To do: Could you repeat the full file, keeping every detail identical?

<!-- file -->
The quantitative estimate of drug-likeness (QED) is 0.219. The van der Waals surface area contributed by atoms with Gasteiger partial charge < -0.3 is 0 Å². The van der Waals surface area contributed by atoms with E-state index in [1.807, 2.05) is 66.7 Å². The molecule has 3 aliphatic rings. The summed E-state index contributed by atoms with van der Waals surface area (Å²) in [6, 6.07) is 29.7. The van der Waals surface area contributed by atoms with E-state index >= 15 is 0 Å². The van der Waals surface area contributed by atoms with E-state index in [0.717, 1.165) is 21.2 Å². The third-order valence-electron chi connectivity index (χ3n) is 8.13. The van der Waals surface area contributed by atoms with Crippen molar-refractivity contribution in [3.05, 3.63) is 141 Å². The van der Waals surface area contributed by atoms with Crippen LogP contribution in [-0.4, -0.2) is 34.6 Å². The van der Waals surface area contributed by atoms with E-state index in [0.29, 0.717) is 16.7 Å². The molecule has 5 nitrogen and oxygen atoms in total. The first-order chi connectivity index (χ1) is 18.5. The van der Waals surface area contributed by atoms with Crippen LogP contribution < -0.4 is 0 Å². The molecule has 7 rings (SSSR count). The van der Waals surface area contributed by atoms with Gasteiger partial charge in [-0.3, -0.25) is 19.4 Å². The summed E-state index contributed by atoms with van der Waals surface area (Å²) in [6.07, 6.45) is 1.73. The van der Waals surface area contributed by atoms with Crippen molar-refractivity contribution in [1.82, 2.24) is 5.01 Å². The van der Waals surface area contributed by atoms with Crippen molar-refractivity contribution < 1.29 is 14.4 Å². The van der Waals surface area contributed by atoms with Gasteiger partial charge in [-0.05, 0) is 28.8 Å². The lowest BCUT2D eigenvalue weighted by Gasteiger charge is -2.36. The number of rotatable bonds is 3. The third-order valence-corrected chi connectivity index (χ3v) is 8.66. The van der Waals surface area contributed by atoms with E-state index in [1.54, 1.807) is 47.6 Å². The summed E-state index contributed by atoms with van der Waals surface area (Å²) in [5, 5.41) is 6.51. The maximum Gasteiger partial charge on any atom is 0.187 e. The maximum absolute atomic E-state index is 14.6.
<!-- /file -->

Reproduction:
The quantitative estimate of drug-likeness (QED) is 0.219. The van der Waals surface area contributed by atoms with Gasteiger partial charge < -0.3 is 0 Å². The van der Waals surface area contributed by atoms with E-state index in [1.807, 2.05) is 66.7 Å². The molecule has 3 aliphatic rings. The summed E-state index contributed by atoms with van der Waals surface area (Å²) in [6, 6.07) is 29.7. The van der Waals surface area contributed by atoms with E-state index >= 15 is 0 Å². The van der Waals surface area contributed by atoms with E-state index in [0.717, 1.165) is 21.2 Å². The third-order valence-electron chi connectivity index (χ3n) is 8.13. The van der Waals surface area contributed by atoms with Crippen molar-refractivity contribution in [3.05, 3.63) is 141 Å². The van der Waals surface area contributed by atoms with Crippen LogP contribution in [-0.4, -0.2) is 34.6 Å². The van der Waals surface area contributed by atoms with E-state index in [0.29, 0.717) is 16.7 Å². The molecule has 5 nitrogen and oxygen atoms in total. The first-order chi connectivity index (χ1) is 18.5. The van der Waals surface area contributed by atoms with Crippen LogP contribution < -0.4 is 0 Å². The molecule has 7 rings (SSSR count). The van der Waals surface area contributed by atoms with Gasteiger partial charge in [-0.3, -0.25) is 19.4 Å². The summed E-state index contributed by atoms with van der Waals surface area (Å²) in [6.07, 6.45) is 1.73. The van der Waals surface area contributed by atoms with Crippen molar-refractivity contribution in [1.82, 2.24) is 5.01 Å². The van der Waals surface area contributed by atoms with Crippen molar-refractivity contribution < 1.29 is 14.4 Å². The van der Waals surface area contributed by atoms with Gasteiger partial charge in [-0.05, 0) is 28.8 Å². The lowest BCUT2D eigenvalue weighted by Gasteiger charge is -2.36. The number of rotatable bonds is 3. The third-order valence-corrected chi connectivity index (χ3v) is 8.66. The van der Waals surface area contributed by atoms with E-state index in [1.54, 1.807) is 47.6 Å². The summed E-state index contributed by atoms with van der Waals surface area (Å²) in [5, 5.41) is 6.51. The maximum Gasteiger partial charge on any atom is 0.187 e. The maximum absolute atomic E-state index is 14.6.